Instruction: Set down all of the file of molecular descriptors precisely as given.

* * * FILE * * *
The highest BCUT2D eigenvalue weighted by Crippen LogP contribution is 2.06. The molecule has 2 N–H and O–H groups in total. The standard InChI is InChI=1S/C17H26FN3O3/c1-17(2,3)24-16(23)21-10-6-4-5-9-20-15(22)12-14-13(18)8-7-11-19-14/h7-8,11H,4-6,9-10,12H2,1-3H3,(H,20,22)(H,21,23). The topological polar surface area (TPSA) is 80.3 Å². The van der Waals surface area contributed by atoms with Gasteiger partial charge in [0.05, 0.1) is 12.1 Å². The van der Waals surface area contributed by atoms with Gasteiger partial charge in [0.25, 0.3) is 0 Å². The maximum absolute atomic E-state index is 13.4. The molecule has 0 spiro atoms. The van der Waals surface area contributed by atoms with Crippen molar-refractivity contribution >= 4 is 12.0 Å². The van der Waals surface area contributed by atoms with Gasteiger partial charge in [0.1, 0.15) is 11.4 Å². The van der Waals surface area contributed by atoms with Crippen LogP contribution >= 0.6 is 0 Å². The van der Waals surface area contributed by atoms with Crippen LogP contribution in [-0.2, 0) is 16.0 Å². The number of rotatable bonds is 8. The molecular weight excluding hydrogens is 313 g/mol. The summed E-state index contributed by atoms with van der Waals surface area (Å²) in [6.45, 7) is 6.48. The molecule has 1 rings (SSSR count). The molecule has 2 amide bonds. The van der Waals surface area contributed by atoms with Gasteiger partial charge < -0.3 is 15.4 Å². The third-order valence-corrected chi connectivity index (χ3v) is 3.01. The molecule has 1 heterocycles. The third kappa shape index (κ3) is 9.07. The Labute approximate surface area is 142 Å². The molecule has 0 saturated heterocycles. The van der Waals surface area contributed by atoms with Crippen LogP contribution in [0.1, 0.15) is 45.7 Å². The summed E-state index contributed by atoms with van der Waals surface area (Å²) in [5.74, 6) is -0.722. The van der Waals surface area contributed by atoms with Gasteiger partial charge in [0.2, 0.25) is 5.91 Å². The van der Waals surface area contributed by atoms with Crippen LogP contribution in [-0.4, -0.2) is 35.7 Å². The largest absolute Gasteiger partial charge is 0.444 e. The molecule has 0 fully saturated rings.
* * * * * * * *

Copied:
The highest BCUT2D eigenvalue weighted by Crippen LogP contribution is 2.06. The molecule has 2 N–H and O–H groups in total. The standard InChI is InChI=1S/C17H26FN3O3/c1-17(2,3)24-16(23)21-10-6-4-5-9-20-15(22)12-14-13(18)8-7-11-19-14/h7-8,11H,4-6,9-10,12H2,1-3H3,(H,20,22)(H,21,23). The topological polar surface area (TPSA) is 80.3 Å². The van der Waals surface area contributed by atoms with Gasteiger partial charge in [0.05, 0.1) is 12.1 Å². The van der Waals surface area contributed by atoms with Gasteiger partial charge in [0.25, 0.3) is 0 Å². The maximum absolute atomic E-state index is 13.4. The molecule has 0 spiro atoms. The van der Waals surface area contributed by atoms with Crippen molar-refractivity contribution >= 4 is 12.0 Å². The van der Waals surface area contributed by atoms with Gasteiger partial charge in [0.1, 0.15) is 11.4 Å². The van der Waals surface area contributed by atoms with Crippen LogP contribution >= 0.6 is 0 Å². The van der Waals surface area contributed by atoms with Crippen LogP contribution in [-0.2, 0) is 16.0 Å². The number of rotatable bonds is 8. The molecular weight excluding hydrogens is 313 g/mol. The summed E-state index contributed by atoms with van der Waals surface area (Å²) in [6.45, 7) is 6.48. The molecule has 1 rings (SSSR count). The molecule has 2 amide bonds. The van der Waals surface area contributed by atoms with Gasteiger partial charge < -0.3 is 15.4 Å². The third-order valence-corrected chi connectivity index (χ3v) is 3.01. The molecule has 1 heterocycles. The third kappa shape index (κ3) is 9.07. The Labute approximate surface area is 142 Å². The molecule has 0 saturated heterocycles. The van der Waals surface area contributed by atoms with Crippen LogP contribution in [0.1, 0.15) is 45.7 Å². The summed E-state index contributed by atoms with van der Waals surface area (Å²) in [5.74, 6) is -0.722. The van der Waals surface area contributed by atoms with Gasteiger partial charge in [0.2, 0.25) is 5.91 Å². The van der Waals surface area contributed by atoms with Crippen LogP contribution in [-0.4, -0.2) is 35.7 Å². The largest absolute Gasteiger partial charge is 0.444 e. The molecule has 0 fully saturated rings.